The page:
Few films are as heavily analyzed as Stanely Kubrick’s – be it 2001: A Space Odyssey, Full Metal Jacket, or A Clockwork Orange. The visionary director who left us all too soon had the practice of leaving clues and hidden easter eggs to the larger meanings and themes to his films, of which there are many. But none is more controversial in this respect as The Shining. While I did a review of this back in 2011, a new documentary was just released that spreads out the many theories surrounding what the true deeper meaning of the film is, no matter how bizarre they may be.
Join in me in my first documentary review as we look at Room 237.
The documentary revolves around the many fan theories and conspiracies surrounding the 1980’s film The Shining, directed by Stanely Kubrick, and is named after the infamous room in the film. For those of you who don’t know what the film is about (and I highly suggest you go watch it), the plot is as follows: Jack, Wendy and their son Danny Torrence all go up to a large Colorado hotel which needs to be taken care of during the harsh winter. However, the hotel is haunted, and causes the already mentally unstable Jack to lose his mind. In the meantime, Danny sees many disturbing images around the hotel due to his psychic powers (his “shining”) though is powerless to change anything. Eventually Jack is convinced to kill his family, and Wendy and Danny are forced to escape in a blizzard.
People have always told me that there are other meanings to the film other than what the plot dictates but it’s something I’ve never been sure about. I even wrote a little about it in the aforementioned review I did, but it never seemed like a big thing to me – I generally just took the film at face value. That’s why when I saw the posters for this documentary, I was actually kind of excited – I thought this was going to be the most comprehensive way I could learn about the film and the theories surrounding it. I already been made aware of the moving/disappearing furniture thanks to a friend, and thus was more or less prepared to see what else about the film there was that I hadn’t noticed…which was basically everything.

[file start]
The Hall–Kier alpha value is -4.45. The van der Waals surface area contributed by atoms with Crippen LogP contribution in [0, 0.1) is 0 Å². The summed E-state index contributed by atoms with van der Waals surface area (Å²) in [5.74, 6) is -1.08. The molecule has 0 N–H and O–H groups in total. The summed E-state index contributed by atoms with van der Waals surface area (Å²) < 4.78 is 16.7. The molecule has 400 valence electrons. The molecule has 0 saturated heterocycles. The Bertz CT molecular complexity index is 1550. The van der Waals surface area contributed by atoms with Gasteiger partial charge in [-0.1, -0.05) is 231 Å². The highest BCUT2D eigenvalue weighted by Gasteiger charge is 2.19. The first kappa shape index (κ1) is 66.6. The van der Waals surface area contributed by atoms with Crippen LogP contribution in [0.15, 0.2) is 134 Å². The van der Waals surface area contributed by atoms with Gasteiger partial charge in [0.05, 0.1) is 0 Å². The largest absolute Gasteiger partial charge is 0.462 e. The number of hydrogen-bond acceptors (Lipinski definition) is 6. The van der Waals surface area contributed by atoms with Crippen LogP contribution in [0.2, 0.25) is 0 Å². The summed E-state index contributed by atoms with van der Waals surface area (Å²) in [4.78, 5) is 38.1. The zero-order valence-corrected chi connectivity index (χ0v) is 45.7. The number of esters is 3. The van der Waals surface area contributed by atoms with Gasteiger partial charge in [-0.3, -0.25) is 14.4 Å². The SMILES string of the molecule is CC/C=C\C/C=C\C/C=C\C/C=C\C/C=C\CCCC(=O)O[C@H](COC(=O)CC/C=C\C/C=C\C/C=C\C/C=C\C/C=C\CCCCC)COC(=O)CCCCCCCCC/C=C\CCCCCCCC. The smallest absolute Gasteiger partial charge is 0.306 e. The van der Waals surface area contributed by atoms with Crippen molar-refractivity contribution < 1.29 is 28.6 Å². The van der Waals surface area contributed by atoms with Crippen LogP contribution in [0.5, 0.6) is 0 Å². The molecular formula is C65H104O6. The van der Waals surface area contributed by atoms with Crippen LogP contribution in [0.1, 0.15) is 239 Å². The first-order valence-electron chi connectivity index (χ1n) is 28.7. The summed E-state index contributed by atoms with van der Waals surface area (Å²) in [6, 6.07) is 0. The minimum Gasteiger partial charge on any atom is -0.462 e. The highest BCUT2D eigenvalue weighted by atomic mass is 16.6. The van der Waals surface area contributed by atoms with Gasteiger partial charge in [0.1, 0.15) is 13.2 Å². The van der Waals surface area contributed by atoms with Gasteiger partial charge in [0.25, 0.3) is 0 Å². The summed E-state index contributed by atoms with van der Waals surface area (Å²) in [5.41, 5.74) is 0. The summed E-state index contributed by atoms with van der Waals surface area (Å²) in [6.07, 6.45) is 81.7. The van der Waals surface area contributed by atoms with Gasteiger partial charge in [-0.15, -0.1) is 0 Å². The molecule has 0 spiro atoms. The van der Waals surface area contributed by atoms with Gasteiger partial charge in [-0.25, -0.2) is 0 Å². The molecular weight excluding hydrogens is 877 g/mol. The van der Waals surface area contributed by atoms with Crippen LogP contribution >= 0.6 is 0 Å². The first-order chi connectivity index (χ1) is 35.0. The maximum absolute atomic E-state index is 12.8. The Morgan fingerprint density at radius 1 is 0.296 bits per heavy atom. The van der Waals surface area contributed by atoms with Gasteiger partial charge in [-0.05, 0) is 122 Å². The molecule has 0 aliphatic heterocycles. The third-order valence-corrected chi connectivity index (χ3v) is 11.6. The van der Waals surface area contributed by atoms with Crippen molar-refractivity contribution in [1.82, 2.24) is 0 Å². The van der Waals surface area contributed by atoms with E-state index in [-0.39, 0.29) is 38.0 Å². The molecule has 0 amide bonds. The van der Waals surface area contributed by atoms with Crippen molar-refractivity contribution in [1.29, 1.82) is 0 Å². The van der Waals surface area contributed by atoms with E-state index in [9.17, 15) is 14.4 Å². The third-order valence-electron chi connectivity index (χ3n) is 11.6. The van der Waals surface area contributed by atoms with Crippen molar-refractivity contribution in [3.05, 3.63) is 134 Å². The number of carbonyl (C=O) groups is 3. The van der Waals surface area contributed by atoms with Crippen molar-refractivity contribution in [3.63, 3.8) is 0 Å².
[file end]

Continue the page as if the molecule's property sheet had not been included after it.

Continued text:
What’s great about the documentary is that all of the theories are from fans – there are no members of the crew to debunk them, no one stepping in to disprove them, just the full theory plain and (not so) simple. Hell, there’s not even a narrator involved, so the documentary isn’t trying to validate any one theory over the other – the choice of which, if any, theories seem plausible are left entirely up to the audience, with very little bias made from the filmmakers themselves. In a way, it makes the film seem more like a lecture than a documentary…but then again it feels like a lecture. It comes off as a little structureless since there’s no conclusion or introduction – it starts and it ends. It also lulls a little in bit in the middle because of it, so I think lack of narration helped and hurt in equal ways.
The film also never shows the faces of said fans who are describing their theories, but shows scenes of either The Shining to show what the person is mentioning, scenes from Kubrick’s other films, or very occasionally other films (but only in brief snippets). In this way, it almost feel like the backdrop to a lecture, always remaining visually interesting, but also occasionally being distracting or lulling the audience, so it has its pros and cons.
Some of the theories presented in the film come off as strange and pulling on straws, though your own mileage will vary. Personally, my favorite theory is one about how the film is about history, not just about the Holocaust or the Native American genocide, but all violent and unpleasant history. However, I found the full explanation of the conspiracy that the film was about how Kubrick telling the world how he had actually filmed the Apollo Lunar landing too bizarre, which I found out was in part debunked by members of the crew. There was another how there are allusions to the Greek myth of the Minotaur and how the corn maze was supposed to mirror how Jack was the Minotaur trapped in the hotel. While they may seem like stretches me to me, they may resonant more with you – as I said, each theory has its own set of clues and hints which may be more conviothers depending on how you viewed the film, and maybe even when you view it.
Overall, Room 237 is a strong documentary, able to present interesting (though not always plausible) theories about what The Shining might be about. What makes it so great is not that one or two people have the film “figured out” or that others sound kind of crazy, but that the movie is more like a mirror, with the theories people have really reflecting more on their lives and beliefs than on the film itself. The movie can be seen from many different angles and that’s what has kept it so popular for so long. In a way, I think that’s better than having any definite answers – after all, nothing kills a mystery quite like the ending. This documentary really showcases that fact better by showing these people and their theories than they could have by just outright saying it. There are places where it falters, but is something I would recommend to all Kubrick fans.
– Brings forth a lot of interesting theories.
– Presents them in a non-traditional way.
– Can sometimes fall into lulls.
– The format can, at times, feel unstructured.